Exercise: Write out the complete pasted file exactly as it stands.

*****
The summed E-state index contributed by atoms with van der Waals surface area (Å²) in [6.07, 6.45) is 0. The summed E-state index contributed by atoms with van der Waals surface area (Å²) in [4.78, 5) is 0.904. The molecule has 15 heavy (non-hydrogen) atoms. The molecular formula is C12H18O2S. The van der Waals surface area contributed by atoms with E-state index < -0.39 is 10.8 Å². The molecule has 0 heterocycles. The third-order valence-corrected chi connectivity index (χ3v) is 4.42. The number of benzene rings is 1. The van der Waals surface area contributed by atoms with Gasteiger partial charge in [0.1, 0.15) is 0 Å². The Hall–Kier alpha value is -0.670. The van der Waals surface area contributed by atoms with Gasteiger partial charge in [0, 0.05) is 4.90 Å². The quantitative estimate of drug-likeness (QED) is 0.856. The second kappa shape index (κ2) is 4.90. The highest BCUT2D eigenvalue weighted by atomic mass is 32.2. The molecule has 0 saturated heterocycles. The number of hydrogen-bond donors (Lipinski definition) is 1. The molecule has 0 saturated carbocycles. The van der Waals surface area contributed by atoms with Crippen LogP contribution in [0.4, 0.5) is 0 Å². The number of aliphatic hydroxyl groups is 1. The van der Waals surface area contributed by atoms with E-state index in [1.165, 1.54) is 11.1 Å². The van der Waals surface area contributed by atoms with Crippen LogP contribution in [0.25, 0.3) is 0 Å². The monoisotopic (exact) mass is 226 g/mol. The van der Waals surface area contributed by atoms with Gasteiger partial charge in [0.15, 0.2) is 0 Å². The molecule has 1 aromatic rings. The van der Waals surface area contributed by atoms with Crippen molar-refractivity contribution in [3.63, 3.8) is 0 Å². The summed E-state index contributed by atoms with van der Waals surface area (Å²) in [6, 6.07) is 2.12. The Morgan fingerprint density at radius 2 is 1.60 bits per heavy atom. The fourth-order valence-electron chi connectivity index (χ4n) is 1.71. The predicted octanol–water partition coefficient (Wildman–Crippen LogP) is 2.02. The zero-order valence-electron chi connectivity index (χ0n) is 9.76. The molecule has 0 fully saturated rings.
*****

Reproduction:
The summed E-state index contributed by atoms with van der Waals surface area (Å²) in [6.07, 6.45) is 0. The summed E-state index contributed by atoms with van der Waals surface area (Å²) in [4.78, 5) is 0.904. The molecule has 15 heavy (non-hydrogen) atoms. The molecular formula is C12H18O2S. The van der Waals surface area contributed by atoms with E-state index < -0.39 is 10.8 Å². The molecule has 0 heterocycles. The third-order valence-corrected chi connectivity index (χ3v) is 4.42. The number of benzene rings is 1. The van der Waals surface area contributed by atoms with Gasteiger partial charge in [0.1, 0.15) is 0 Å². The Hall–Kier alpha value is -0.670. The van der Waals surface area contributed by atoms with Gasteiger partial charge in [0, 0.05) is 4.90 Å². The quantitative estimate of drug-likeness (QED) is 0.856. The second kappa shape index (κ2) is 4.90. The highest BCUT2D eigenvalue weighted by atomic mass is 32.2. The molecule has 0 saturated heterocycles. The number of hydrogen-bond donors (Lipinski definition) is 1. The molecule has 0 saturated carbocycles. The van der Waals surface area contributed by atoms with Crippen LogP contribution in [0.4, 0.5) is 0 Å². The number of aliphatic hydroxyl groups is 1. The van der Waals surface area contributed by atoms with E-state index in [1.165, 1.54) is 11.1 Å². The van der Waals surface area contributed by atoms with Crippen LogP contribution in [0.25, 0.3) is 0 Å². The monoisotopic (exact) mass is 226 g/mol. The van der Waals surface area contributed by atoms with Gasteiger partial charge in [0.15, 0.2) is 0 Å². The molecule has 1 aromatic rings. The van der Waals surface area contributed by atoms with Crippen molar-refractivity contribution in [3.63, 3.8) is 0 Å². The summed E-state index contributed by atoms with van der Waals surface area (Å²) in [6, 6.07) is 2.12. The Morgan fingerprint density at radius 2 is 1.60 bits per heavy atom. The fourth-order valence-electron chi connectivity index (χ4n) is 1.71. The predicted octanol–water partition coefficient (Wildman–Crippen LogP) is 2.02. The zero-order valence-electron chi connectivity index (χ0n) is 9.76. The molecule has 0 fully saturated rings.